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The Future of China–Russia Relations by James Bellacqua, editor (review)

The Future of China–Russia Relations by James Bellacqua, editor (review) 456 China Review International: Vol. 18, No. 4, 2011 exhibit Mountain Patterns, as Harrell asserts with a cynical edge, was an idealistic celebration, not a critical academic analysis of Liangshan life or an argument about the harsh circumstances that have led to the struggles of the people who live there. e Th y had, he reflectively observes, promoted healers they would never rely upon to cure their own children, and they let sexist institutions go unchallenged. Harrell, Bamo, and Ma needed and wanted to put aside the “heartbreak and despair” (p. 284) in favor of a victory lap, an occasion to dress up an amazing act of cultural survival in the face of the world that might not notice it otherwise. In sum, this book is not just a supplement to an ethnography, but also a study in its own right of how ethnographic projects may work in the future. If you object to transnational social relations being as important as the cultures themselves, stick with Ways of Being Ethnic, but you may miss the boat. Mary Scoggin Mary Scoggin is a professor of anthropology and Chinese studies at Humboldt State University, with a research specialty in contemporary Chinese media. http://www.deepdyve.com/assets/images/DeepDyve-Logo-lg.png China Review International University of Hawai'I Press

The Future of China–Russia Relations by James Bellacqua, editor (review)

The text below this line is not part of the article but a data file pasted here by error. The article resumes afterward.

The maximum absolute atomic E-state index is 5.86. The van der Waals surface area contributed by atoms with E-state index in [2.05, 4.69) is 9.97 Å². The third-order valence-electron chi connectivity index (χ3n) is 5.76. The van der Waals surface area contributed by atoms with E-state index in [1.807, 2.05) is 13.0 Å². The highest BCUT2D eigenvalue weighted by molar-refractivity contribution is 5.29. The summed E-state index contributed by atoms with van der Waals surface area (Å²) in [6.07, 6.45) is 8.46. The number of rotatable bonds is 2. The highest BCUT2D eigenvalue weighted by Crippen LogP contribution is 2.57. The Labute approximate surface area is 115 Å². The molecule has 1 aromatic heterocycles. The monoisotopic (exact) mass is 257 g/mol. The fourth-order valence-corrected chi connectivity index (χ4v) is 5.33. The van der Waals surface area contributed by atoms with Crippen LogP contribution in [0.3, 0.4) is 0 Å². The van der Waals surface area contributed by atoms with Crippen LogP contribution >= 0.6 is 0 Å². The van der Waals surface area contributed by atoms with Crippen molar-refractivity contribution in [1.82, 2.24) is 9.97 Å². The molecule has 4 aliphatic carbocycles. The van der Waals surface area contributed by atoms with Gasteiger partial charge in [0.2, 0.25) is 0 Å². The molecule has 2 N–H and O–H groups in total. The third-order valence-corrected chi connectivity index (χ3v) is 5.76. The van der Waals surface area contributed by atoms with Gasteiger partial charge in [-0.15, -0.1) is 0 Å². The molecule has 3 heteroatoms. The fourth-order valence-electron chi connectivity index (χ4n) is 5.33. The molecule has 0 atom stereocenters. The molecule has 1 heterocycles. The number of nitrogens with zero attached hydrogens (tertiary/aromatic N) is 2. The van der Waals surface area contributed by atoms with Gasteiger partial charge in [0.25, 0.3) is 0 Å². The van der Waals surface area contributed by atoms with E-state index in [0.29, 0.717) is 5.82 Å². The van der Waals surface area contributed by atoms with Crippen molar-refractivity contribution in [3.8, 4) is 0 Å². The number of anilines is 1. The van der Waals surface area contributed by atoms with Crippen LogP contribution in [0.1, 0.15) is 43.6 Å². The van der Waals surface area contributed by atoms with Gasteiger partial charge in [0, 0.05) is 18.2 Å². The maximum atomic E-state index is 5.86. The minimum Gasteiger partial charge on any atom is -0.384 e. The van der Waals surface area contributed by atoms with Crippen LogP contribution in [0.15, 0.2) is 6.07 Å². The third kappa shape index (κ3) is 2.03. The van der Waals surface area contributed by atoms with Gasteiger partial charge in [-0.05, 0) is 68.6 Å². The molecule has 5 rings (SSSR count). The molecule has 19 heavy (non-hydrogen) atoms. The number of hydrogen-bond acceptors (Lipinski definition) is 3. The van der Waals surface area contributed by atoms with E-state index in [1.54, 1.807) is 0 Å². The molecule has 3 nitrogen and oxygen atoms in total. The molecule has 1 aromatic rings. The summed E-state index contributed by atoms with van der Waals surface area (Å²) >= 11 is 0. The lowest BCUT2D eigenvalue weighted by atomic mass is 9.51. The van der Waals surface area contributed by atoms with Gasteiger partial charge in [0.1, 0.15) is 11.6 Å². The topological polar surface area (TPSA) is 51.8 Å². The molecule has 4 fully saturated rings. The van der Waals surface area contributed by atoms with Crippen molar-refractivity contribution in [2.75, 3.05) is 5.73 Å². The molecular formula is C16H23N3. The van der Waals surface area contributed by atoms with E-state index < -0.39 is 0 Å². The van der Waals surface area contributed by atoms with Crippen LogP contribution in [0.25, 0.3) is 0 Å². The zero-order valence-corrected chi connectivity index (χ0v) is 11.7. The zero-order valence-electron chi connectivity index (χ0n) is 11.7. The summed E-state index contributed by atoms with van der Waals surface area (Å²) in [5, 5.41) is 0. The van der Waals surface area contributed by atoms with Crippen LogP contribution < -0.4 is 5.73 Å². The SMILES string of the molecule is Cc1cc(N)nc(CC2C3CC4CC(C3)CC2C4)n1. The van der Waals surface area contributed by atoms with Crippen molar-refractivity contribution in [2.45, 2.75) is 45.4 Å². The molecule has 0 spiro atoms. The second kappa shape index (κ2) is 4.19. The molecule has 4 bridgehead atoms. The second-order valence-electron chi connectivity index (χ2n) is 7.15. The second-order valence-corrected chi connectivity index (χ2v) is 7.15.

China Review International , Volume 18 (4) – Jan 30, 2014

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Publisher
University of Hawai'I Press
Copyright
Copyright © University of Hawai'i Press.
ISSN
1527-9367

Abstract

456 China Review International: Vol. 18, No. 4, 2011 exhibit Mountain Patterns, as Harrell asserts with a cynical edge, was an idealistic celebration, not a critical academic analysis of Liangshan life or an argument about the harsh circumstances that have led to the struggles of the people who live there. e Th y had, he reflectively observes, promoted healers they would never rely upon to cure their own children, and they let sexist institutions go unchallenged. Harrell, Bamo, and Ma needed and wanted to put aside the “heartbreak and despair” (p. 284) in favor of a victory lap, an occasion to dress up an amazing act of cultural survival in the face of the world that might not notice it otherwise. In sum, this book is not just a supplement to an ethnography, but also a study in its own right of how ethnographic projects may work in the future. If you object to transnational social relations being as important as the cultures themselves, stick with Ways of Being Ethnic, but you may miss the boat. Mary Scoggin Mary Scoggin is a professor of anthropology and Chinese studies at Humboldt State University, with a research specialty in contemporary Chinese media.

Journal

China Review InternationalUniversity of Hawai'I Press

Published: Jan 30, 2014

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